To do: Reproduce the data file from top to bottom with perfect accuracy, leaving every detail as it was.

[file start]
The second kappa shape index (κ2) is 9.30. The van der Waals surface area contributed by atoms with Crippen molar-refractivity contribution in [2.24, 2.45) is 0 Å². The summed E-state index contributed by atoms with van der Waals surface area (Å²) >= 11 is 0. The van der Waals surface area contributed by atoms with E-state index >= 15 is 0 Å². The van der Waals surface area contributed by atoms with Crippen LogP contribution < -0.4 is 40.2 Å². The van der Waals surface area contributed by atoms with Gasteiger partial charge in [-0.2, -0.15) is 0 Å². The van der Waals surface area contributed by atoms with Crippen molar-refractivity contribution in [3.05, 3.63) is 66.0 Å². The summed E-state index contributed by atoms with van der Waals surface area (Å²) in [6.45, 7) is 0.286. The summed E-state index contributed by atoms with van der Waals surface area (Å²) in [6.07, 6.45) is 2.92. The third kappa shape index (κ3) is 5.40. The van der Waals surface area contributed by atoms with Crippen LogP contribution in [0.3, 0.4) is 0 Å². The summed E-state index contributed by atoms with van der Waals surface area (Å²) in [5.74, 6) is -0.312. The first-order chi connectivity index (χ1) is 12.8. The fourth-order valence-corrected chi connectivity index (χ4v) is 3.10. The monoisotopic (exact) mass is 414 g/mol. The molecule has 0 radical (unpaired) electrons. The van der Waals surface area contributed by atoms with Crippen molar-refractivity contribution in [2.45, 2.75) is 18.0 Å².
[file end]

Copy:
The second kappa shape index (κ2) is 9.30. The van der Waals surface area contributed by atoms with Crippen molar-refractivity contribution in [2.24, 2.45) is 0 Å². The summed E-state index contributed by atoms with van der Waals surface area (Å²) >= 11 is 0. The van der Waals surface area contributed by atoms with E-state index >= 15 is 0 Å². The van der Waals surface area contributed by atoms with Crippen LogP contribution < -0.4 is 40.2 Å². The van der Waals surface area contributed by atoms with Gasteiger partial charge in [-0.2, -0.15) is 0 Å². The van der Waals surface area contributed by atoms with Crippen molar-refractivity contribution in [3.05, 3.63) is 66.0 Å². The summed E-state index contributed by atoms with van der Waals surface area (Å²) in [6.45, 7) is 0.286. The summed E-state index contributed by atoms with van der Waals surface area (Å²) in [6.07, 6.45) is 2.92. The third kappa shape index (κ3) is 5.40. The van der Waals surface area contributed by atoms with Crippen LogP contribution in [0.3, 0.4) is 0 Å². The summed E-state index contributed by atoms with van der Waals surface area (Å²) in [5.74, 6) is -0.312. The first-order chi connectivity index (χ1) is 12.8. The fourth-order valence-corrected chi connectivity index (χ4v) is 3.10. The monoisotopic (exact) mass is 414 g/mol. The molecule has 0 radical (unpaired) electrons. The van der Waals surface area contributed by atoms with Crippen molar-refractivity contribution in [2.45, 2.75) is 18.0 Å².